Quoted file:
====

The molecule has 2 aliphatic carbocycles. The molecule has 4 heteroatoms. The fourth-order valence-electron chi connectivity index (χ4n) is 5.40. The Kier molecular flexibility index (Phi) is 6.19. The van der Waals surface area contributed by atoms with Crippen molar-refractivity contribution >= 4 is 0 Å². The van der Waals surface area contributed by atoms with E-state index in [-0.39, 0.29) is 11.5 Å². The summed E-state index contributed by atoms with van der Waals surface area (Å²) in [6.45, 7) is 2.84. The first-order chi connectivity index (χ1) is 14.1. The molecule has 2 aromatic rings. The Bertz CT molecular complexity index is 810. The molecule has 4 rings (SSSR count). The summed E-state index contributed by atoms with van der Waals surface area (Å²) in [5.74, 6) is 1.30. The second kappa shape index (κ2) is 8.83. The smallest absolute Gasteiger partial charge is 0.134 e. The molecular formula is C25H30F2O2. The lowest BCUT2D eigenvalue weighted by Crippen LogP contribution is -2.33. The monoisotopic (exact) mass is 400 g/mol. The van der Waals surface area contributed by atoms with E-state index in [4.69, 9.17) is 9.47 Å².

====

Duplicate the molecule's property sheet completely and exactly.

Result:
The molecule has 2 aliphatic carbocycles. The molecule has 4 heteroatoms. The fourth-order valence-electron chi connectivity index (χ4n) is 5.40. The Kier molecular flexibility index (Phi) is 6.19. The van der Waals surface area contributed by atoms with Crippen molar-refractivity contribution >= 4 is 0 Å². The van der Waals surface area contributed by atoms with E-state index in [-0.39, 0.29) is 11.5 Å². The summed E-state index contributed by atoms with van der Waals surface area (Å²) in [6.45, 7) is 2.84. The first-order chi connectivity index (χ1) is 14.1. The molecule has 2 aromatic rings. The Bertz CT molecular complexity index is 810. The molecule has 4 rings (SSSR count). The summed E-state index contributed by atoms with van der Waals surface area (Å²) in [5.74, 6) is 1.30. The second kappa shape index (κ2) is 8.83. The smallest absolute Gasteiger partial charge is 0.134 e. The molecular formula is C25H30F2O2. The lowest BCUT2D eigenvalue weighted by Crippen LogP contribution is -2.33. The monoisotopic (exact) mass is 400 g/mol. The van der Waals surface area contributed by atoms with E-state index in [4.69, 9.17) is 9.47 Å².